Much heat was generated around Accenture Interactive’s recent announcement that they were entering the programmatic media buying business. (Rob Norman weighed in on this for MediaVillage.) Social media was full of posts from the media auditor community, and there was much harrumphing from the media agencies. (Accenture is of course a media auditor, and consultant, occasionally running pitches.) The media auditors’ concern was obvious given that Accenture’s auditing operation is a direct competitor. Any mud being flung around might stick. For the agencies, Stephen Allan at GroupM spoke for many with a piece on LinkedIn which argued that an auditor can’t be a buyer. The conflict of interest argument is an obvious one, and was picked up by several other agencies, as well as by their trade bodies in the U.K. (the IPA) and the U.S. (the 4As).
The agencies’ arguments might have carried more weight had they themselves always avoided such conflicts of interest. The main thrust of the ANA report into agency behaviors and all the work done since by the WFA, Ebiquity and others has been to point up how agency deals shape their plans. Aren’t agencies conflicted by taking rebates and benefits (however defined) from media owners? We’ve all seen examples of agency traders pushing plans in a certain direction to make their trading deals, and thus release benefits to the agency. Isn’t that a perfect example of the agency being conflicted between its own financial performance and its supposed role acting in the best interest of its clients?
Did the IPA and the 4As leap in to condemn such conflicts of interest? I don’t recall them doing any such thing.
This is now such a well-rehearsed argument it hardly seems worth making it again, except to point out the hypocrisy in the remarks of those now accusing Accenture of a “potential” conflict. The word “potential” is key here. Nobody has any evidence of Accenture using information and knowledge from their auditing arm to inform the new programmatic operation. In fact, it’s just the opposite – anyone with any experience working with management consultancies knows full well how adept they are at keeping the various elements of their operations separate from each other.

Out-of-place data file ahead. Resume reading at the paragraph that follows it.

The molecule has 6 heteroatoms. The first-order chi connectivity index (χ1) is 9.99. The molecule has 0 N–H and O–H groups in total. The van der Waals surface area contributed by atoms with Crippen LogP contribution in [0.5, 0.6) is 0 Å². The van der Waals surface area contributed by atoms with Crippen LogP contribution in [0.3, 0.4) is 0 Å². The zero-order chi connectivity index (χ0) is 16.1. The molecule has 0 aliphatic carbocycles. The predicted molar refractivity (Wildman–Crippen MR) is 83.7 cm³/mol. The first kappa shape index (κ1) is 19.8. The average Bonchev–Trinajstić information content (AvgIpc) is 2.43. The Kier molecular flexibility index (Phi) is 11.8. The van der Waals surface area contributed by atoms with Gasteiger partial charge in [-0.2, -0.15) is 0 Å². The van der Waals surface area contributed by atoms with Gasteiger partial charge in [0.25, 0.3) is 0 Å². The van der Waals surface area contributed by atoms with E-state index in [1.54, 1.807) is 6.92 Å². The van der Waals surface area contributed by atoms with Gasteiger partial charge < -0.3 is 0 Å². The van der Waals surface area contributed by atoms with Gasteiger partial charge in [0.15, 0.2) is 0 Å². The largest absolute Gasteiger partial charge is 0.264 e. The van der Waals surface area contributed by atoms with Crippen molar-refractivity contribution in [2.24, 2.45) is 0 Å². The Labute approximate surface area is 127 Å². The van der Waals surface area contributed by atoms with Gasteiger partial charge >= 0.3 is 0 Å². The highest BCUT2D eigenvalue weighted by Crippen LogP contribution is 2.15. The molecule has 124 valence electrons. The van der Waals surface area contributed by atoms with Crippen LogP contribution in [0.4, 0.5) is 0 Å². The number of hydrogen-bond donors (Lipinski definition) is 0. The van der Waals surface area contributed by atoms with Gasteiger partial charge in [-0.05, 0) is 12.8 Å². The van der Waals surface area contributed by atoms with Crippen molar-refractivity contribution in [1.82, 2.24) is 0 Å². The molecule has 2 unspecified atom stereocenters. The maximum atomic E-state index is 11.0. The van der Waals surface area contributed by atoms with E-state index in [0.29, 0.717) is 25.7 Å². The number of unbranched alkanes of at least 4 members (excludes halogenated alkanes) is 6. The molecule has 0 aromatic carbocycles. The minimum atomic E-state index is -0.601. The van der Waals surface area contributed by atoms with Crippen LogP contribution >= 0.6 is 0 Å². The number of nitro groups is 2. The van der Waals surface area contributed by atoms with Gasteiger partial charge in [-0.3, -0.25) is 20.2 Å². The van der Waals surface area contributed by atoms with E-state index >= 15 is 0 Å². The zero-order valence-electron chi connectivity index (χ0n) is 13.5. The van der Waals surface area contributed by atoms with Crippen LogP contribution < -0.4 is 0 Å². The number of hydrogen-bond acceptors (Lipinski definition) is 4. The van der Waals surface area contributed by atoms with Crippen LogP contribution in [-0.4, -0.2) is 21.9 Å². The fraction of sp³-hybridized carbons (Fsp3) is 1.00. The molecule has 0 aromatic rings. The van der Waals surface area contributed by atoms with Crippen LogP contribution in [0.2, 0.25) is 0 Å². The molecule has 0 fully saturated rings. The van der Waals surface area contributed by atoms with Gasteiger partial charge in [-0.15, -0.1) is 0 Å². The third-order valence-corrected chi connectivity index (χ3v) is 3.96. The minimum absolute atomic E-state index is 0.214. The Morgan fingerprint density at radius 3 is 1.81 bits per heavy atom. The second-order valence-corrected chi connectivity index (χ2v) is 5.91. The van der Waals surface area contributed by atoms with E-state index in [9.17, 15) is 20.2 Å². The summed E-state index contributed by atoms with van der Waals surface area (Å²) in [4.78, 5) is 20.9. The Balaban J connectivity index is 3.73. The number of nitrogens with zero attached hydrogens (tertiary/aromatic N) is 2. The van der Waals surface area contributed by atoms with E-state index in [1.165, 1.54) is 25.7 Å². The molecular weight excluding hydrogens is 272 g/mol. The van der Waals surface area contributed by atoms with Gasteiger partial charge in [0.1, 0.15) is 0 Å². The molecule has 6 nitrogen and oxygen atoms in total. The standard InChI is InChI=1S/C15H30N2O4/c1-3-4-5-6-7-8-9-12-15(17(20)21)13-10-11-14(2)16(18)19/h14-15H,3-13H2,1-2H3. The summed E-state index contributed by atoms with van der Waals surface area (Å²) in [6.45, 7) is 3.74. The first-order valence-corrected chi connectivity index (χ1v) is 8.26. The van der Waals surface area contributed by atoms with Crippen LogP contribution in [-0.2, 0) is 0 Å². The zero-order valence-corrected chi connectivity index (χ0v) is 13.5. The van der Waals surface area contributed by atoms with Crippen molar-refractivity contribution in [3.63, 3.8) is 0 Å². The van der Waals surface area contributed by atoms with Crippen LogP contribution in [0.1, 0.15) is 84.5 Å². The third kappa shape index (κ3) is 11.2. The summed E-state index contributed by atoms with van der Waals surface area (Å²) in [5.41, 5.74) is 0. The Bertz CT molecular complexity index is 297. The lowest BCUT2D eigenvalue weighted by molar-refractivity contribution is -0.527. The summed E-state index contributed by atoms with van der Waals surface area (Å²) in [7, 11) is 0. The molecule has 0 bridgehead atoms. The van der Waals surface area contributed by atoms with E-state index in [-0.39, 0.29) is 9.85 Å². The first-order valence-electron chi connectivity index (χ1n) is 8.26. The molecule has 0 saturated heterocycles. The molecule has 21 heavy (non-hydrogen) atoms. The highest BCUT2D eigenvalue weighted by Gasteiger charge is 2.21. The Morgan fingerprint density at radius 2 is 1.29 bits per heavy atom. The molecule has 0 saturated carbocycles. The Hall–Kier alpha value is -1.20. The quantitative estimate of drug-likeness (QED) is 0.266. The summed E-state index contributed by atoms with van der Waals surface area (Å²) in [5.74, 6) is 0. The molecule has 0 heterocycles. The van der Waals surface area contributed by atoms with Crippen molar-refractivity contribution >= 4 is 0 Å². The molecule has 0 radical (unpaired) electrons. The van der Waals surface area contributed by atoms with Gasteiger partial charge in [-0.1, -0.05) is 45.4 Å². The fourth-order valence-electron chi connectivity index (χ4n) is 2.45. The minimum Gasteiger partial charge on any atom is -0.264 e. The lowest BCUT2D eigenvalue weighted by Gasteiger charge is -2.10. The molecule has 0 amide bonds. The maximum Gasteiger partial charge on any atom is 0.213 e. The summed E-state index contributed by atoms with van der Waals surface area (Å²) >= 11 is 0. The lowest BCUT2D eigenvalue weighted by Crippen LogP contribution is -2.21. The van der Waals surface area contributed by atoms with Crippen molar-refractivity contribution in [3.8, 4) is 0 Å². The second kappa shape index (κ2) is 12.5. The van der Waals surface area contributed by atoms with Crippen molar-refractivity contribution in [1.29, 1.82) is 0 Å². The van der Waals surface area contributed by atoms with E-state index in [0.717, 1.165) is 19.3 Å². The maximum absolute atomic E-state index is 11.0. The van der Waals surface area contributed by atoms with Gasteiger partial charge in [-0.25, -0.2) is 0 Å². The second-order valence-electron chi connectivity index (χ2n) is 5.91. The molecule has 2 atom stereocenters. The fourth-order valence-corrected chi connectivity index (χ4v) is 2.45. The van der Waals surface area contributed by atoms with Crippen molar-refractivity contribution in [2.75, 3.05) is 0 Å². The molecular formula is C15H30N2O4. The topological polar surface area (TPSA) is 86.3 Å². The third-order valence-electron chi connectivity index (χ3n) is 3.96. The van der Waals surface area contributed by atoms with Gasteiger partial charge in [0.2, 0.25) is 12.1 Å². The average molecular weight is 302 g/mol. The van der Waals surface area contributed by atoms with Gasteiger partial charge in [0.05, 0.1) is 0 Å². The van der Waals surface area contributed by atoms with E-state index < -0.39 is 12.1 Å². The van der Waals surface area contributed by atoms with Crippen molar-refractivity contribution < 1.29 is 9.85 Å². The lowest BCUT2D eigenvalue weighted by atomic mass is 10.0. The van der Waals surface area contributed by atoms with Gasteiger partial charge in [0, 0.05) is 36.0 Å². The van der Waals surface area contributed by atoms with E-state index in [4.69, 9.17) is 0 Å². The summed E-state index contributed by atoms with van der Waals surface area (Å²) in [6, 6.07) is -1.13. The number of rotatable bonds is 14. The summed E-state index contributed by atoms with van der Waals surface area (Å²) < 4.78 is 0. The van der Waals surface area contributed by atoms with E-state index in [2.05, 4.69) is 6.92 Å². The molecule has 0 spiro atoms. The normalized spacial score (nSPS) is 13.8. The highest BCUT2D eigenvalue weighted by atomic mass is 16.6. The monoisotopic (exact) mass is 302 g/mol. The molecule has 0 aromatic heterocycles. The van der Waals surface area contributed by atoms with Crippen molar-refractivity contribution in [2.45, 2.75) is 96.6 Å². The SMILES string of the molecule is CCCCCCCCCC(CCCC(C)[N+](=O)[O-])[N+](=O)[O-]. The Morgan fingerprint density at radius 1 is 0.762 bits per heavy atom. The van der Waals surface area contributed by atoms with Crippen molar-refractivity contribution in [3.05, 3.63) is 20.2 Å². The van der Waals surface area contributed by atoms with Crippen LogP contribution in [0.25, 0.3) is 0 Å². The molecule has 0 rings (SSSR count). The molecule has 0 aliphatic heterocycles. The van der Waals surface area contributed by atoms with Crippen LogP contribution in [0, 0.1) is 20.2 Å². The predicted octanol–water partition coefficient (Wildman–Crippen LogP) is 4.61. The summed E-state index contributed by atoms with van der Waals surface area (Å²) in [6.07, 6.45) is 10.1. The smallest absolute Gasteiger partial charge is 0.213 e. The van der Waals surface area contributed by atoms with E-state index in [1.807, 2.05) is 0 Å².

“Potential” conflicts exist all over the place. Stephen Allan’s MediaCom was for many years VW’s agency; Mindshare handles Ford. GroupM manages both. Yet no doubt firewalls existed within GroupM to stop Ford plans in any way informing VW buys.
WPP owns Millward Brown, whose work is often used to assess agency performance -- and indeed to contribute to bonus awards. Does anyone accuse WPP of a conflict when MB data is used to assess JWT and Ogilvy? Of course not; MB is a separate organization that behaves correctly and ethically in how it researches ad effect.
But “potentially” there’s a conflict of interest.
Then there’s the fact that Accenture is entering the programmatic space. Isn’t that all about using data to drive automated buys? And aren’t Accenture and their like rather good at managing client data sets -- certainly better than the marketing services holding companies? And isn’t programmatic all about bespoke precision and targeting and less about some catch-all price?
Accenture is a threat to the media agencies -- everyone bar Jerry Buhlmann of Dentsu Aegis has long realized that -- but the network agencies’ collective behavior has opened the door to involvement in their core business from outsiders. All Accenture has done is walk through it.
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